We interviewed Dean Williams, Head of Continuous Improvement and Operations Change, Principality Building Society ahead of his presentation to the BSA conference in May.
Streamlining systems and process to make them as efficient and effective as possible has long been a priority for any firm producing goods in a factory. As a result, over the last 100 years’ production philosophies like Continuous Improvement (CI), 6 Sigma and Lean Production (to name but a few), have all become common terms in manufacturing. But could these ideas be applied to financial services, and more specifically building societies?
Since the early 2000s UK financial services firms have slowly started to apply these techniques. Many large banks and insurers have already recruited practitioners from the manufacturing industry to apply these techniques.
Principality Building Society started applying CI within its organisation 2 years ago. Its Head of CI and Transformation, Dean Williams, will be speaking on the second day of the BSA conference to give other societies an insight into what CI is and the tangible benefits it can provide to mutual organisations.
Williams describes the likes of CI, Lean and 6 Sigma as a “family of philosophies and methodologies” that come from the same origins. Each approach has its own distinct frameworks and tools, but each has the ultimate goal of making improvements for customers, reducing waste, improving quality while reducing time and costs.
One of the key advantages of CI is its flexibility to be tailored to individual organisations, as Williams has done within Principality. “I studied the need for the society, its capabilities, culture, what it needs to achieve, and then adapted elements from different CI approaches to define the Principality way,” he says. But in terms of his own personal definition of CI, Williams eschews factory based descriptions of waste and cost cutting and prefers a more customer and people focussed concept. “For me it’s about continually making it better for customers, making it easier for colleagues to serve customers, which results in financial benefits and risk reduction,” he says. “And that can be achieved either via incremental changes or a transformation approach.”
Williams originally started out as an engineering officer in the Navy. He subsequently went to work in electronics manufacturing including Sony where he was one of the first wave of people within Sony to be trained in CI 25 years ago. The CI changes he introduced within Sony were so successful he was awarded the Sony Corporation President’s awards for Cost Reduction and CI Deployment Williams designed and applied changes throughout Sony’s operations, from the manufacturing floor to its admin functions, support and product design areas. So when he was head hunted by Lloyds General Insurance to apply CI in financial services, in many ways it was a natural progression.
His task at Lloyds was to keep costs flat whilst growth was being doubled and do it in a customer centric and colleague friendly way. Over a 3-year period Williams helped Lloyds General Insurance to achieve exactly that, with growth doubling and costs actually being reduced. He then moved to Lloyds Life, Pensions and Investments to deploy CI to help simplify the business and implement a new automated Business Process Management system. Following this he combined the CI approach for the newly formed Insurance divison and supported the development of the CI Service Excellence approach for Lloyds Group. He was then hired by Principality to apply CI to help the Society to “grow within its cost base”.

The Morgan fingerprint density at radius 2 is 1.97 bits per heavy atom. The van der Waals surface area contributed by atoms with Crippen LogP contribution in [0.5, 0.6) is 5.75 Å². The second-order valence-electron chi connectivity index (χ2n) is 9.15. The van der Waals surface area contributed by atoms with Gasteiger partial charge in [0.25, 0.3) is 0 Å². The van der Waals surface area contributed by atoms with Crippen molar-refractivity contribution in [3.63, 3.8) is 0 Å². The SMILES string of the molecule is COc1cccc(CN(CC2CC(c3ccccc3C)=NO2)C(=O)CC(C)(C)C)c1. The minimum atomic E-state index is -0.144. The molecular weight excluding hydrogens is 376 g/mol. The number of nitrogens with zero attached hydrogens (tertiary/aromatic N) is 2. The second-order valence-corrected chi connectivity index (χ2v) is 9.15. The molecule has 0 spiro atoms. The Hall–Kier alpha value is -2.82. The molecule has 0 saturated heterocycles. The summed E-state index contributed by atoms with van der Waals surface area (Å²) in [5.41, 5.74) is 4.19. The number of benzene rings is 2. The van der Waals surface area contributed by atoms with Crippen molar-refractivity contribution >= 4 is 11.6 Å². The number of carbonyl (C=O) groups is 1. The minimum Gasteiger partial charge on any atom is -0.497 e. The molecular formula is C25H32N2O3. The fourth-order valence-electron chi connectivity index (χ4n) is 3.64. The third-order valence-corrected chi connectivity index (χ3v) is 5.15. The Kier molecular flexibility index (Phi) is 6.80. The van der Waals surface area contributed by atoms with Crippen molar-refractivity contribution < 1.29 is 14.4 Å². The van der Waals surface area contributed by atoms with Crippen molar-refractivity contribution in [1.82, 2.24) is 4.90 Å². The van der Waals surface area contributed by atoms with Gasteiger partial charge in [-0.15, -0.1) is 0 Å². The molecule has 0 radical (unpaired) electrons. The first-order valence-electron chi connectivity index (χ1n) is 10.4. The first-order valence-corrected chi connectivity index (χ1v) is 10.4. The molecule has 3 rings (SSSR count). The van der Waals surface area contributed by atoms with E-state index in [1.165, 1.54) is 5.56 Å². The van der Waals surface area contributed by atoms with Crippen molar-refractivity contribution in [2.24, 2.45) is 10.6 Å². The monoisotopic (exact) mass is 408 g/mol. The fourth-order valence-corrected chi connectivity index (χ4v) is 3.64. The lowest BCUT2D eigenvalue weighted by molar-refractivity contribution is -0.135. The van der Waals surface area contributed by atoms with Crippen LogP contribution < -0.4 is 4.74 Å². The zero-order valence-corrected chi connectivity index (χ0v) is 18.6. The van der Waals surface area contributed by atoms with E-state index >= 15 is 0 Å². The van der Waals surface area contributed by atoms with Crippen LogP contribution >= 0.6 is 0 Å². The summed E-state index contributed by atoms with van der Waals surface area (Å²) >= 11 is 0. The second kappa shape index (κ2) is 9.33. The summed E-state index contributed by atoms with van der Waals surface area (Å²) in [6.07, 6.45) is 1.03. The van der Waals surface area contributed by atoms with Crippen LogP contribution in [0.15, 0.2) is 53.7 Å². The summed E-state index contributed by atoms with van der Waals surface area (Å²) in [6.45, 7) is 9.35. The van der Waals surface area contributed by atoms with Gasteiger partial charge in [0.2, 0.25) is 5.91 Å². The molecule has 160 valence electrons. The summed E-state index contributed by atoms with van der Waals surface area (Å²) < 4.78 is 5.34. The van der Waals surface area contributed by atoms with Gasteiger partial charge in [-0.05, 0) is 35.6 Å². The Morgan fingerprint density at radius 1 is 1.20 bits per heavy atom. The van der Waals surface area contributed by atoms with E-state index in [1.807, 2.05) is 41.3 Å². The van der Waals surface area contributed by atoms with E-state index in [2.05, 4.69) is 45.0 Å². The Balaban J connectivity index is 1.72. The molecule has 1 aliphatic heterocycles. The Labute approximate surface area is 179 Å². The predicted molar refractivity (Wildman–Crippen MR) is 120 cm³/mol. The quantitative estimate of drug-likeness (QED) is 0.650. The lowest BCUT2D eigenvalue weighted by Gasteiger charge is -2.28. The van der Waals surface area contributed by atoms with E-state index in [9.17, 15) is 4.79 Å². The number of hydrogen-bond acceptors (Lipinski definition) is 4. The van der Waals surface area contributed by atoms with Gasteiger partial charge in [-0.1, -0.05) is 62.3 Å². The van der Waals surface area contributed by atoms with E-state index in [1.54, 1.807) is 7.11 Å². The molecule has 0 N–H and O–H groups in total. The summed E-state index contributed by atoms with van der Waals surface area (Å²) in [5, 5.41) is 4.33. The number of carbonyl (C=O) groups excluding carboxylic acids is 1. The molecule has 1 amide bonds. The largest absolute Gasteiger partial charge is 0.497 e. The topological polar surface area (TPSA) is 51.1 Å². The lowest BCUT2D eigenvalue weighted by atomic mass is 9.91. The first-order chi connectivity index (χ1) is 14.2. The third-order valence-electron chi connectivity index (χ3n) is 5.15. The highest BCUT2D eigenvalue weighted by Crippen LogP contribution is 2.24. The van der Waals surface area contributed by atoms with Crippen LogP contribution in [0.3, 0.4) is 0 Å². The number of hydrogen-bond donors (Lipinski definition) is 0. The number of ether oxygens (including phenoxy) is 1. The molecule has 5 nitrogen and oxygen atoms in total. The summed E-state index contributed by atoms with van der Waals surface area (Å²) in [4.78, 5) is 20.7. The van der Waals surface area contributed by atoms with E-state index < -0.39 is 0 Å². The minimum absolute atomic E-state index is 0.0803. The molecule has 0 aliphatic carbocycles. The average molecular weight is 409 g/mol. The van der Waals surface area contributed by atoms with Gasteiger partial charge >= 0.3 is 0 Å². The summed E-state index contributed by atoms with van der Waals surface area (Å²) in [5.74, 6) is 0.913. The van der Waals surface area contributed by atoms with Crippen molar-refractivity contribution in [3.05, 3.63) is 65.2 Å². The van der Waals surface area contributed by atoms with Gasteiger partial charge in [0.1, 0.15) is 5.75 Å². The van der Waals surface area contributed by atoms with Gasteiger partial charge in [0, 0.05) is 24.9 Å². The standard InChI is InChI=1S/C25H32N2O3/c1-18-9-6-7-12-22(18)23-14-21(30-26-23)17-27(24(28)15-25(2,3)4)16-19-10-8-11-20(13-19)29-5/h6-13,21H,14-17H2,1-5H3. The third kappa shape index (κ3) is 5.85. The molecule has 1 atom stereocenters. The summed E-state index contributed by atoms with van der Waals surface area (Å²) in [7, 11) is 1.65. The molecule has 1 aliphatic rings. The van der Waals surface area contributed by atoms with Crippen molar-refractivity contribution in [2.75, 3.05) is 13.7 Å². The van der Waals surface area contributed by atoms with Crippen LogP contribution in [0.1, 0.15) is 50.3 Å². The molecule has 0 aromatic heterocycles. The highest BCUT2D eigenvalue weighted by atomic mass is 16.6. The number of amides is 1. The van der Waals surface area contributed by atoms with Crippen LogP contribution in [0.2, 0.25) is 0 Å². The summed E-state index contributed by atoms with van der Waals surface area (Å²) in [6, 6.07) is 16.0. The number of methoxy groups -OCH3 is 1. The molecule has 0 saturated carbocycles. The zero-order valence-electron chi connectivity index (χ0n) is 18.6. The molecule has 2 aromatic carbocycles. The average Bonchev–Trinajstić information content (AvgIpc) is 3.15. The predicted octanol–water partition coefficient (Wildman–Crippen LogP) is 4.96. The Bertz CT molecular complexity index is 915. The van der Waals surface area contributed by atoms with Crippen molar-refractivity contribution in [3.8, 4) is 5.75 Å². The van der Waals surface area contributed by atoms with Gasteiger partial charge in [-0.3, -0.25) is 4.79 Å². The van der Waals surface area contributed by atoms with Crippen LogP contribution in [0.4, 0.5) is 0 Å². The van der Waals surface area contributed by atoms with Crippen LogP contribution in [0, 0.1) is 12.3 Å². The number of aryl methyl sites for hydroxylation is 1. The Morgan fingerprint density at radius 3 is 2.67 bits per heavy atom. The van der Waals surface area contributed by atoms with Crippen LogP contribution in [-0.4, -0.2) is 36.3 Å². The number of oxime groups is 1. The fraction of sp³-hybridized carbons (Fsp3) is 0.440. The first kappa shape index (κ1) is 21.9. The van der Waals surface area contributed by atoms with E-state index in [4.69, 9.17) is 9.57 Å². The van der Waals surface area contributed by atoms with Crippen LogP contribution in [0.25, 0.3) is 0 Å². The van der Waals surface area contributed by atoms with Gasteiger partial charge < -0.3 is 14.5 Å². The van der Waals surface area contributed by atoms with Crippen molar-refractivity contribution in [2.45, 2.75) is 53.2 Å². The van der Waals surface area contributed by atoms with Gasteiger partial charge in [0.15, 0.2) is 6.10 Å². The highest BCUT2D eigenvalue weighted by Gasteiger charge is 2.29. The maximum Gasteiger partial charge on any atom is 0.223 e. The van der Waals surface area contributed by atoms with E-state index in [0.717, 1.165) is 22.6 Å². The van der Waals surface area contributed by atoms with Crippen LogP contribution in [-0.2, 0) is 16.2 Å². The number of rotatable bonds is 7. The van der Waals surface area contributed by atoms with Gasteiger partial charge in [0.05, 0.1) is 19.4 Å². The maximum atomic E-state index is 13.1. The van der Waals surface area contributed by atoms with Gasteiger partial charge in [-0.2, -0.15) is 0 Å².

However, despite his successes in both manufacturing and financial services, he’s at pains to point out that CI is no quick fix to any organisation’s problems. “It’s not the sort of thing you can just read a book about and ram it in,” he says. Having seen many examples of these techniques badly applied and learning many lessons himself, he will be using his presentation at the BSA Conference to go through exactly what CI is and how building societies can successfully apply it.
So what are some of the critical factors to successfully applying CI? “The first one is that the CEO and the exec team absolutely buy in to doing it and understand what it can do to a high level,” he says. Number 2 is that CI is aligned with an organisation’s strategic objectives. “If it’s not aligned with strategy, it becomes a sheep dipping exercise,” he says. “The very first thing I did when I joined Principality was to create a strategic deployment programme for CI and agree that with the CEO and board. From that we agreed how we could deploy it over a 5-year period.”
CI has already led to an additional 35% capacity creation in Principality’s central IT functions. This has then been used to re-invest in transformation, with additional benefits in complaints handling, mortgage processing, savings and online. “What I want people to take away from the talk at the BSA’s Conference is a broad understanding about what CI is, what benefit it could bring to their organisation and a feel of how we’ve done it and how that could be applied to their own societies,” he says. As part of his presentation, there will also be video interviews with Principality staff on their experiences of CI and then a breakdown of how other societies could deploy it, irrespective of size.
Williams sees the potential opportunities CI could present to societies as huge, not just in terms of the individual organisations and the people that work for them but the societies’ members as well. “If you can make it better for members and easier for colleagues, it will result in cost saving or capacity creation – a win-win across the board,” he says.
By Robert Thickett, Policy Adviser, BSA